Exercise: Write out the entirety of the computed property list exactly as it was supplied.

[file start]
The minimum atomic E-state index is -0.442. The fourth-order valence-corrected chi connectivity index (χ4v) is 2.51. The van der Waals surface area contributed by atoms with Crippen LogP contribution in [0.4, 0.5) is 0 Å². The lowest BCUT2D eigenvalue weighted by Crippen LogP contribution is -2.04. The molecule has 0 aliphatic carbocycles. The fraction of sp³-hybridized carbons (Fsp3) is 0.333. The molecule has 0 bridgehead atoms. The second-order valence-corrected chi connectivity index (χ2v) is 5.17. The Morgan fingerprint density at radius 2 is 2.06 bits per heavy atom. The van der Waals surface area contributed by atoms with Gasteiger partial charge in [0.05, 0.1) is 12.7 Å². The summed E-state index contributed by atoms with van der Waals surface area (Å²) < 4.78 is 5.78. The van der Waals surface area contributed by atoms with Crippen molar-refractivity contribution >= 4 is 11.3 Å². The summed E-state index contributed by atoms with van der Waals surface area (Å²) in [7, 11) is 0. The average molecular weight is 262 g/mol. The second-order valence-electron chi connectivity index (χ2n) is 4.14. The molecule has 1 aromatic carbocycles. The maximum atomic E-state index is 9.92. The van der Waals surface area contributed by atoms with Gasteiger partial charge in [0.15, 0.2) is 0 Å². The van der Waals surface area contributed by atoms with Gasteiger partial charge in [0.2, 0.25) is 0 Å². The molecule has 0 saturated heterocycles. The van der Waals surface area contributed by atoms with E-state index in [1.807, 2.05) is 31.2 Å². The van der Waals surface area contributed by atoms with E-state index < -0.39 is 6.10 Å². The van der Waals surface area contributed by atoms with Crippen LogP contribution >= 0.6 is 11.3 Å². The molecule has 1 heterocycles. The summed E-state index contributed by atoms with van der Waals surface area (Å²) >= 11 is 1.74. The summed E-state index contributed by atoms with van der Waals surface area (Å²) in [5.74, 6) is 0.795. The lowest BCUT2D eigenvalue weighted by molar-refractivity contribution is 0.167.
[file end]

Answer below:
The minimum atomic E-state index is -0.442. The fourth-order valence-corrected chi connectivity index (χ4v) is 2.51. The van der Waals surface area contributed by atoms with Crippen LogP contribution in [0.4, 0.5) is 0 Å². The lowest BCUT2D eigenvalue weighted by Crippen LogP contribution is -2.04. The molecule has 0 aliphatic carbocycles. The fraction of sp³-hybridized carbons (Fsp3) is 0.333. The molecule has 0 bridgehead atoms. The second-order valence-corrected chi connectivity index (χ2v) is 5.17. The Morgan fingerprint density at radius 2 is 2.06 bits per heavy atom. The van der Waals surface area contributed by atoms with Gasteiger partial charge in [0.05, 0.1) is 12.7 Å². The summed E-state index contributed by atoms with van der Waals surface area (Å²) < 4.78 is 5.78. The van der Waals surface area contributed by atoms with Crippen molar-refractivity contribution >= 4 is 11.3 Å². The summed E-state index contributed by atoms with van der Waals surface area (Å²) in [7, 11) is 0. The average molecular weight is 262 g/mol. The second-order valence-electron chi connectivity index (χ2n) is 4.14. The molecule has 1 aromatic carbocycles. The maximum atomic E-state index is 9.92. The van der Waals surface area contributed by atoms with Gasteiger partial charge in [0.15, 0.2) is 0 Å². The van der Waals surface area contributed by atoms with Gasteiger partial charge in [0.2, 0.25) is 0 Å². The molecule has 0 saturated heterocycles. The van der Waals surface area contributed by atoms with E-state index in [1.807, 2.05) is 31.2 Å². The van der Waals surface area contributed by atoms with E-state index < -0.39 is 6.10 Å². The van der Waals surface area contributed by atoms with Crippen LogP contribution >= 0.6 is 11.3 Å². The molecule has 1 heterocycles. The summed E-state index contributed by atoms with van der Waals surface area (Å²) >= 11 is 1.74. The summed E-state index contributed by atoms with van der Waals surface area (Å²) in [5.74, 6) is 0.795. The lowest BCUT2D eigenvalue weighted by molar-refractivity contribution is 0.167.